From addiction to recovery: Struggles and triumphs

Bend author's new book shares family's difficult journey

Bend woman writes of family's struggles

BEND, Ore. - Marking National Recovery Month, a Bend mother has just written a book sharing her journey through her daughter's descent into meth addiction and crime.

Barnes & Noble Booksellers in Bend on Tuesday at 5:30 p.m. hosts Barbara Stoefan's release of her new book, "A Very Fine House, A Mother's Story of Love, Faith and Crystal Meth."

Stoefan introduces readers to her dream of a perfect future for her family -- a future torn apart when her daughter's alcohol and drug use ensue after turning 18.

She recalled how her daughter told her she was using methamphetamine, talking in the family kitchen.

"And I knew in that second that everything's different," she recalled. "It's like a death, when you lose your child to addiction, because they aren't that person any more."

For the past seven years, Stoefan volunteered her time as a board member with the Meth Action Coalition. She says the friends and family group there served as a huge support system.

"We helped each other. We all had kids on the street addicted to meth. And we met weekly, and there were speakers from the DA's office, from Deschutes County Mental Health, etc.,, etc.," she recalled.

"We were helped, we were educated, and we supported each other. So it really was a support group, not a 12-step program. But I think many of us survived because of that group and how we helped each other and very ironic to learn all of our kids knew each other," Stoefan said.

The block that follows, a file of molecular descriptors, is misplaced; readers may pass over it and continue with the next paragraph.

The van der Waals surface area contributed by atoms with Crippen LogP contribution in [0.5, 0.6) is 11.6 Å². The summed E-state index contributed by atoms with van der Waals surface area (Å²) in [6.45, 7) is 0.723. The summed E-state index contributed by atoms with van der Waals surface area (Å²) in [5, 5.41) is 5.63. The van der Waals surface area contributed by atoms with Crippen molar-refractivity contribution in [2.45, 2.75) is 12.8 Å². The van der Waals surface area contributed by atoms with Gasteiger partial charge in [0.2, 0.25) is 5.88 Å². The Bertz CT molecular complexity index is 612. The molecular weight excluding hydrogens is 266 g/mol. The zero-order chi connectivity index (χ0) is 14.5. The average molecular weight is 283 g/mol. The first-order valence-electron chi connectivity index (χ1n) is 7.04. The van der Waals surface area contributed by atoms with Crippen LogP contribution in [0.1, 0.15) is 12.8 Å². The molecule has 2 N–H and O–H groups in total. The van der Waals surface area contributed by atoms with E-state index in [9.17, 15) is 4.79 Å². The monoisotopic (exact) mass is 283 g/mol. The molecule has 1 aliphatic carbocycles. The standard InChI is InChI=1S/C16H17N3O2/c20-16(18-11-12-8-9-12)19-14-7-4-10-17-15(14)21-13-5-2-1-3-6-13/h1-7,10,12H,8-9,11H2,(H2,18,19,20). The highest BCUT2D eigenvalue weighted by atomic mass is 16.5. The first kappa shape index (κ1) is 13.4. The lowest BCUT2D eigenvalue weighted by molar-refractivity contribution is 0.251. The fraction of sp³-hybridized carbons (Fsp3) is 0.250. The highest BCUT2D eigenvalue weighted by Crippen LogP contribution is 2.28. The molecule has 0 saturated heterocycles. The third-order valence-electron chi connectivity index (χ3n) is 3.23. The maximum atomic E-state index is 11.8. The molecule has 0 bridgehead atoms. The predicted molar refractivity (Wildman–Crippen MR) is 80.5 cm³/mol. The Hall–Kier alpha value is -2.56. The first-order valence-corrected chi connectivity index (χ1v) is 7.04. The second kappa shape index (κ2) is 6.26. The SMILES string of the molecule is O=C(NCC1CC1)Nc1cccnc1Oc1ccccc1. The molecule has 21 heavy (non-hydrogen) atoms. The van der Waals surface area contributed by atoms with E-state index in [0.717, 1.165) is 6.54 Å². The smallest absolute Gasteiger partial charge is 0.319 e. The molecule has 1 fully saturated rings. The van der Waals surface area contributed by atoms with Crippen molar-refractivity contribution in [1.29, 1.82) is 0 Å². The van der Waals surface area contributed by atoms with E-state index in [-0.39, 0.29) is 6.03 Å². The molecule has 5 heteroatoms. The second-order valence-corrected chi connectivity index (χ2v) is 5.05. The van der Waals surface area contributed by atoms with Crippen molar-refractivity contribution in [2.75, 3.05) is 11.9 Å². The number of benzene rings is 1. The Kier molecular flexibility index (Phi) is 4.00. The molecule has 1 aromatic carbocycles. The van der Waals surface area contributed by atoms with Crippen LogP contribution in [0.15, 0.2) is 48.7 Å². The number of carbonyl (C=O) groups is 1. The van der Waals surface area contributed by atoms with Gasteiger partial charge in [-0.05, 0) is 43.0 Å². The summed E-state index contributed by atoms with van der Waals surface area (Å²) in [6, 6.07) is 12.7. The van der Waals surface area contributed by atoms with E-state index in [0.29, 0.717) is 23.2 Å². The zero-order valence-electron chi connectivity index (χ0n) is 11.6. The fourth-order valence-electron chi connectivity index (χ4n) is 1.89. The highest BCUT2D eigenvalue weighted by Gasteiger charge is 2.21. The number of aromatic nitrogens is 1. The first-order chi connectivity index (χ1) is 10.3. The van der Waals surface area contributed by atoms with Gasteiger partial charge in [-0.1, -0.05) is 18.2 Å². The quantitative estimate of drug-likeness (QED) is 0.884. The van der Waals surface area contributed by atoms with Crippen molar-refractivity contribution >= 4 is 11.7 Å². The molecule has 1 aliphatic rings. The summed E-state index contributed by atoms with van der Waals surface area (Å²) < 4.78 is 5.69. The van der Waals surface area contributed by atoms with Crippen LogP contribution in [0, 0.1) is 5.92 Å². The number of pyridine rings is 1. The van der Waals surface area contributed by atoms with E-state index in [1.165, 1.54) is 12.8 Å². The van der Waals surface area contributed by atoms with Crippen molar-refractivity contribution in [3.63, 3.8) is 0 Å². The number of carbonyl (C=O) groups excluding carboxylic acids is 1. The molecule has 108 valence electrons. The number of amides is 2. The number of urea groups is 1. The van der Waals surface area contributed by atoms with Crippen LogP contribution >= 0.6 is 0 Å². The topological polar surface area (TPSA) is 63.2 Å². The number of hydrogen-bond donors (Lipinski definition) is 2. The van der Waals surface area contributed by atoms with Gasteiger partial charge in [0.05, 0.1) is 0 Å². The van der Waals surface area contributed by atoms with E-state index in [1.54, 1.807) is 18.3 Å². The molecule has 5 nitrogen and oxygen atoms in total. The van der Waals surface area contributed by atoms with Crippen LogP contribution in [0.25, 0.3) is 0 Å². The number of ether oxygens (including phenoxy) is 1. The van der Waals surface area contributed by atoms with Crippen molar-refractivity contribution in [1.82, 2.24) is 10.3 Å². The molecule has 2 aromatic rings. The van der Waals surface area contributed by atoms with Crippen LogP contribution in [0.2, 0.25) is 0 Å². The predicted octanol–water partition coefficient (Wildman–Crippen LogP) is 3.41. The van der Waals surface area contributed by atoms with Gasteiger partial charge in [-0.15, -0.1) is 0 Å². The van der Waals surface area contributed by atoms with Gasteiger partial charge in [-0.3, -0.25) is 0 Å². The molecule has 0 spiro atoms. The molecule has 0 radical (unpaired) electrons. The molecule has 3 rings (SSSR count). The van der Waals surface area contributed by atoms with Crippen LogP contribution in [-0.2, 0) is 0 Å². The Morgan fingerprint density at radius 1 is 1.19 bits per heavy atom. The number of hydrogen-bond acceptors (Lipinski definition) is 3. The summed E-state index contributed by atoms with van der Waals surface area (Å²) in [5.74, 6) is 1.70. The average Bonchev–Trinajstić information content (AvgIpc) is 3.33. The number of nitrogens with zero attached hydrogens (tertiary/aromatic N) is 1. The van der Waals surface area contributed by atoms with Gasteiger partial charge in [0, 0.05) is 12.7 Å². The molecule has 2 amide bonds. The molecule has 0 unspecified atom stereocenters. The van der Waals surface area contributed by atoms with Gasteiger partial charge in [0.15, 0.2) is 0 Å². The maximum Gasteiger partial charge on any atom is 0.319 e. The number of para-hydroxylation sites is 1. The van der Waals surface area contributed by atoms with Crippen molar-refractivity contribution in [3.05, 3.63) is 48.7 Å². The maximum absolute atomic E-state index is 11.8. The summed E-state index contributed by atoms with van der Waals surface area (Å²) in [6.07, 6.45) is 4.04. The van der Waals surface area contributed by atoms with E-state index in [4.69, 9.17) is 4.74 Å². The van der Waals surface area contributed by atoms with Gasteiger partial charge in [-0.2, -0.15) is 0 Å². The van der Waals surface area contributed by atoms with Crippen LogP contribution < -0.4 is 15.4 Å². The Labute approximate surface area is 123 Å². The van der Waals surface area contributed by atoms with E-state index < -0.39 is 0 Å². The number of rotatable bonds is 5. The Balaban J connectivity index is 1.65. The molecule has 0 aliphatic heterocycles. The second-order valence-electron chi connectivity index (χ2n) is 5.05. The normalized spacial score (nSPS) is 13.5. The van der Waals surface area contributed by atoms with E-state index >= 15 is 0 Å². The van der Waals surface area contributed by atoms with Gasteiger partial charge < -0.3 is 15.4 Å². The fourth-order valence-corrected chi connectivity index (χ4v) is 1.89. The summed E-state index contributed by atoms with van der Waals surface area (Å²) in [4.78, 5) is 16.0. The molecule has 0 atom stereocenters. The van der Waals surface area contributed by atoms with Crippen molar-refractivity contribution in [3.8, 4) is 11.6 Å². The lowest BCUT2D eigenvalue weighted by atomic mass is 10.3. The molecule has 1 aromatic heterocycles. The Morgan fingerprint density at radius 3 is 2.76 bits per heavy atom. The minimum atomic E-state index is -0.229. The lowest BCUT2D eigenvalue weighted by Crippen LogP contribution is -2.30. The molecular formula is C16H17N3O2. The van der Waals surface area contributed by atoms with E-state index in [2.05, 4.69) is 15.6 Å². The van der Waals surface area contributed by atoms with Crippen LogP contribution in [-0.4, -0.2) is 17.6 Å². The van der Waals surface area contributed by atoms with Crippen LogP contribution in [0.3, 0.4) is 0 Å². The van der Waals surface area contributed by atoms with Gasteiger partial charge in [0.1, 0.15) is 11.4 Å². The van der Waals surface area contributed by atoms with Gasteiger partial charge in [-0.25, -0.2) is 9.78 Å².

According to a proclamation signed by Gov. John Kitzhaber, 283,000 Oregon adults have alcohol or other drug abuse issues. 20,000 are children.

It's estimated the cost of untreated addiction in Oregon is $5.9 billion a year, but with effective treatment, thousands are able to speak up and eventually get care.

But the proclamation also says that every dollar spent on addiction treatment saves an estimated $12 in criminal justice and health care costs.

Once friends in the addiction world, Emily and Barrett are now recoverees mentoring others at BestCare Treatment Services in Redmond.

Emily says, "I have been clean for about 3 1/2 years. I have been doing, commitments through recovery, and then I started working here about 3 1/2 months ago, and now it's just helping people."

Barrett says they are examples that if you do what is necessary in post-care, it works.

"The important thing part is to get into recovery," he said. "You have to do something to change your thinking, so you're able to stay sober."

Stoefan says she hopes her book will help to change the way people think and talk about addiction.

 "To show that this can happen to anyone, to remove the shame," she says. "A part of my mission is to de-stigmatize addiction, and that we treat it like a disease and stop looking at these people as if they are damaged, bad-human beings."

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